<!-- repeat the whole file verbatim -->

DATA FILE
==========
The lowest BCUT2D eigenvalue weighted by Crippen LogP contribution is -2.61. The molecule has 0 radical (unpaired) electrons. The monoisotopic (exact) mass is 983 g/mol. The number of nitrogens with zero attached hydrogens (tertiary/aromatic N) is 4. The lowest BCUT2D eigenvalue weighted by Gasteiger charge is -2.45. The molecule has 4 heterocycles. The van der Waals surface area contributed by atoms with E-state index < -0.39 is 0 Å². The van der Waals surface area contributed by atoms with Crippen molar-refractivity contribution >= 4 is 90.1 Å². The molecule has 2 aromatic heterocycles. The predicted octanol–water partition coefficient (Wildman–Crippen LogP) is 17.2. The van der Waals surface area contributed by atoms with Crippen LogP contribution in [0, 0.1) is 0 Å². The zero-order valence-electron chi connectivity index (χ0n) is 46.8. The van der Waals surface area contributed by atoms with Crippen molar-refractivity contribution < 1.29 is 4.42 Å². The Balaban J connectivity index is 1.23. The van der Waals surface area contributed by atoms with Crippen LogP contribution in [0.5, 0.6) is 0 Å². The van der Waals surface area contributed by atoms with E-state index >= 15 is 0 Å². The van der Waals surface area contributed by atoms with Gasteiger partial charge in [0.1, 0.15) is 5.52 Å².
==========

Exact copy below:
The lowest BCUT2D eigenvalue weighted by Crippen LogP contribution is -2.61. The molecule has 0 radical (unpaired) electrons. The monoisotopic (exact) mass is 983 g/mol. The number of nitrogens with zero attached hydrogens (tertiary/aromatic N) is 4. The lowest BCUT2D eigenvalue weighted by Gasteiger charge is -2.45. The molecule has 4 heterocycles. The van der Waals surface area contributed by atoms with E-state index < -0.39 is 0 Å². The van der Waals surface area contributed by atoms with Crippen molar-refractivity contribution >= 4 is 90.1 Å². The molecule has 2 aromatic heterocycles. The predicted octanol–water partition coefficient (Wildman–Crippen LogP) is 17.2. The van der Waals surface area contributed by atoms with Crippen LogP contribution in [0, 0.1) is 0 Å². The zero-order valence-electron chi connectivity index (χ0n) is 46.8. The van der Waals surface area contributed by atoms with Crippen molar-refractivity contribution < 1.29 is 4.42 Å². The Balaban J connectivity index is 1.23. The van der Waals surface area contributed by atoms with Crippen LogP contribution in [0.5, 0.6) is 0 Å². The van der Waals surface area contributed by atoms with E-state index >= 15 is 0 Å². The van der Waals surface area contributed by atoms with Gasteiger partial charge in [0.1, 0.15) is 5.52 Å².